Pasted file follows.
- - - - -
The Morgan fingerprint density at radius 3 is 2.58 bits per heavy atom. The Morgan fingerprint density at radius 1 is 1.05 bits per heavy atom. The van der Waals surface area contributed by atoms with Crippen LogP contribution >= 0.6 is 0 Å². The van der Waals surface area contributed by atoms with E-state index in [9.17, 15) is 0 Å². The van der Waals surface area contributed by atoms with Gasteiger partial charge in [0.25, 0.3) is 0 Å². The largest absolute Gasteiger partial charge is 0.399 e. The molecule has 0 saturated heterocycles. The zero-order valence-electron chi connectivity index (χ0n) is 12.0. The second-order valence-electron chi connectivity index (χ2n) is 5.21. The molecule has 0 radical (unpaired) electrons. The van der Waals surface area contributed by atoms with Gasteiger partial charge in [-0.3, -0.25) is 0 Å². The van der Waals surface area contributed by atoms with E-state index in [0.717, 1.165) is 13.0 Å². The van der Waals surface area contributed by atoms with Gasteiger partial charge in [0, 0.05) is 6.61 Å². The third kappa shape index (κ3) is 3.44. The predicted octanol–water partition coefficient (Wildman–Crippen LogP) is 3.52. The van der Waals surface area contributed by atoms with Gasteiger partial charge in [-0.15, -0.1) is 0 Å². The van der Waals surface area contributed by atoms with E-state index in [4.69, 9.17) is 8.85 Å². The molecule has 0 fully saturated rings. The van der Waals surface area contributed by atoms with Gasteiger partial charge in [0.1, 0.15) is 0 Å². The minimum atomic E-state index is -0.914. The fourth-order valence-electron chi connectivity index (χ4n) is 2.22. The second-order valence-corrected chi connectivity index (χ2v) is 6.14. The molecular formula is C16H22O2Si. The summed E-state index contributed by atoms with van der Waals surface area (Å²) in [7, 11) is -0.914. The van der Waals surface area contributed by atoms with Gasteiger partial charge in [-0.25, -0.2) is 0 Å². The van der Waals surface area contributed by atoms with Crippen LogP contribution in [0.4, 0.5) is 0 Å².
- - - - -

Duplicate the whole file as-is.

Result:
The Morgan fingerprint density at radius 3 is 2.58 bits per heavy atom. The Morgan fingerprint density at radius 1 is 1.05 bits per heavy atom. The van der Waals surface area contributed by atoms with Crippen LogP contribution >= 0.6 is 0 Å². The van der Waals surface area contributed by atoms with E-state index in [9.17, 15) is 0 Å². The van der Waals surface area contributed by atoms with Gasteiger partial charge in [0.25, 0.3) is 0 Å². The largest absolute Gasteiger partial charge is 0.399 e. The molecule has 0 saturated heterocycles. The zero-order valence-electron chi connectivity index (χ0n) is 12.0. The second-order valence-electron chi connectivity index (χ2n) is 5.21. The molecule has 0 radical (unpaired) electrons. The van der Waals surface area contributed by atoms with Gasteiger partial charge in [-0.3, -0.25) is 0 Å². The van der Waals surface area contributed by atoms with E-state index in [0.717, 1.165) is 13.0 Å². The van der Waals surface area contributed by atoms with Gasteiger partial charge in [0, 0.05) is 6.61 Å². The third kappa shape index (κ3) is 3.44. The predicted octanol–water partition coefficient (Wildman–Crippen LogP) is 3.52. The van der Waals surface area contributed by atoms with Gasteiger partial charge in [-0.15, -0.1) is 0 Å². The van der Waals surface area contributed by atoms with E-state index in [4.69, 9.17) is 8.85 Å². The molecule has 0 fully saturated rings. The van der Waals surface area contributed by atoms with Gasteiger partial charge in [0.1, 0.15) is 0 Å². The minimum atomic E-state index is -0.914. The fourth-order valence-electron chi connectivity index (χ4n) is 2.22. The second-order valence-corrected chi connectivity index (χ2v) is 6.14. The molecular formula is C16H22O2Si. The summed E-state index contributed by atoms with van der Waals surface area (Å²) in [7, 11) is -0.914. The van der Waals surface area contributed by atoms with Gasteiger partial charge in [-0.25, -0.2) is 0 Å². The van der Waals surface area contributed by atoms with Crippen LogP contribution in [0.4, 0.5) is 0 Å².